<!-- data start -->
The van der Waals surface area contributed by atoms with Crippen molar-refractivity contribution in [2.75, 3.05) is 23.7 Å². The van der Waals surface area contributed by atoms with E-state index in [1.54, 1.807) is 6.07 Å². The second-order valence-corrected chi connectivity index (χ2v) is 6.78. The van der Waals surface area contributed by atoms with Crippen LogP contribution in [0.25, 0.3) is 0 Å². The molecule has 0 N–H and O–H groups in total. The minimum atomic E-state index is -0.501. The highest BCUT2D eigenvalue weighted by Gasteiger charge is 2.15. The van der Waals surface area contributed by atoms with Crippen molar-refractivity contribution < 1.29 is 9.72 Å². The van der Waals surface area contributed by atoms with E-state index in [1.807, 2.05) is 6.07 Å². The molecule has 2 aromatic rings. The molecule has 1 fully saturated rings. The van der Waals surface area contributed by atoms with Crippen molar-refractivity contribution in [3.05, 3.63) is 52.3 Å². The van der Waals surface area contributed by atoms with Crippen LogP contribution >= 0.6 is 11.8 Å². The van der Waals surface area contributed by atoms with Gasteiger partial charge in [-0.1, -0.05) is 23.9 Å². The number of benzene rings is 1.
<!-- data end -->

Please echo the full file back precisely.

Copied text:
The van der Waals surface area contributed by atoms with Crippen molar-refractivity contribution in [2.75, 3.05) is 23.7 Å². The van der Waals surface area contributed by atoms with E-state index in [1.54, 1.807) is 6.07 Å². The second-order valence-corrected chi connectivity index (χ2v) is 6.78. The van der Waals surface area contributed by atoms with Crippen LogP contribution in [0.25, 0.3) is 0 Å². The molecule has 0 N–H and O–H groups in total. The minimum atomic E-state index is -0.501. The highest BCUT2D eigenvalue weighted by Gasteiger charge is 2.15. The van der Waals surface area contributed by atoms with Crippen molar-refractivity contribution < 1.29 is 9.72 Å². The van der Waals surface area contributed by atoms with E-state index in [1.807, 2.05) is 6.07 Å². The molecule has 2 aromatic rings. The molecule has 1 fully saturated rings. The van der Waals surface area contributed by atoms with Crippen molar-refractivity contribution in [3.05, 3.63) is 52.3 Å². The van der Waals surface area contributed by atoms with Crippen LogP contribution >= 0.6 is 11.8 Å². The van der Waals surface area contributed by atoms with Gasteiger partial charge in [-0.1, -0.05) is 23.9 Å². The number of benzene rings is 1.